How does a system designer validate such a design—especially if the circuitry is all on one piece of silicon? Plenty of simulation tools exist for each discrete stage of the conversion process. But simulating the overall signal path from RF to digital and vice versa is much more problematic. Moreover, system designers need a way to assess the optimized analog/mixed signals' effect on the digital signal and vice versa.

As wireless systems absorb more functionality, system designers want to explore possible configurations as early as they can in the design cycle. If they were able to easily make tradeoffs across the digital-/analog-/RF-signal boundaries, these designers could quickly reach an optimal balance of performance, size, and cost requirements for a particular application. This capability would be especially useful when creating consumer wireless designs on tight budgets and schedules.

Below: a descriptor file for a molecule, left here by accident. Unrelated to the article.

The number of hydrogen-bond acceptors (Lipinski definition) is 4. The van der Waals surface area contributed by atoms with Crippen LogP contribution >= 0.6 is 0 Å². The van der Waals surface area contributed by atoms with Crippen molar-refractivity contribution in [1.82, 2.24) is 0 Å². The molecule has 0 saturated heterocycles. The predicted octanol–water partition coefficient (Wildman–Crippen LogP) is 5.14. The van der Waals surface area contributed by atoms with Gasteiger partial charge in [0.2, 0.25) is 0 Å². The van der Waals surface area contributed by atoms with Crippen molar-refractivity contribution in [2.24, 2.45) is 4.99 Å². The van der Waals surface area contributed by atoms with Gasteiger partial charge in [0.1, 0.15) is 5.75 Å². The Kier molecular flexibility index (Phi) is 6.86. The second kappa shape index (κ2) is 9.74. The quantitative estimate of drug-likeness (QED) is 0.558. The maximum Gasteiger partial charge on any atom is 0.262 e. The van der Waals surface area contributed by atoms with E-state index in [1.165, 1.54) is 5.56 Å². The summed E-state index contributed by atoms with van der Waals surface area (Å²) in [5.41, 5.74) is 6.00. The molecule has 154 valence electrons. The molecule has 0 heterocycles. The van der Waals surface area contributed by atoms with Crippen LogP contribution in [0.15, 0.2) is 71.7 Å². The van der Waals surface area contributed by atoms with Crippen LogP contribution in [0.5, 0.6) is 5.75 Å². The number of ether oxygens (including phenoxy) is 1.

EDA and wireless designers are working hard to improve the integration of the RF design with the rest of the wireless-system development. In fact, this year's Design Automation Conference (DAC) specifically addressed the design challenges of wireless-system design, including simulation and optimization needs. A special session on this topic included papers on seamless multi-radio integration, RF-system-on-a-chip (SoC) design, and new techniques for the nonlinear behavioral modeling of microwave/RF ICs.

In addition to RF and mixed-signal integration, managing power is a top concern for the creators of next-generation wireless systems. Consumers are demanding ever more capability while expecting longer uptime from their wireless devices. To extend battery life in the face of increasing complexity, designers must pay close attention to low-power requirements across the entire system design. They must look from the RF to the digital portions of the design, as well as from the circuit level to the system architecture.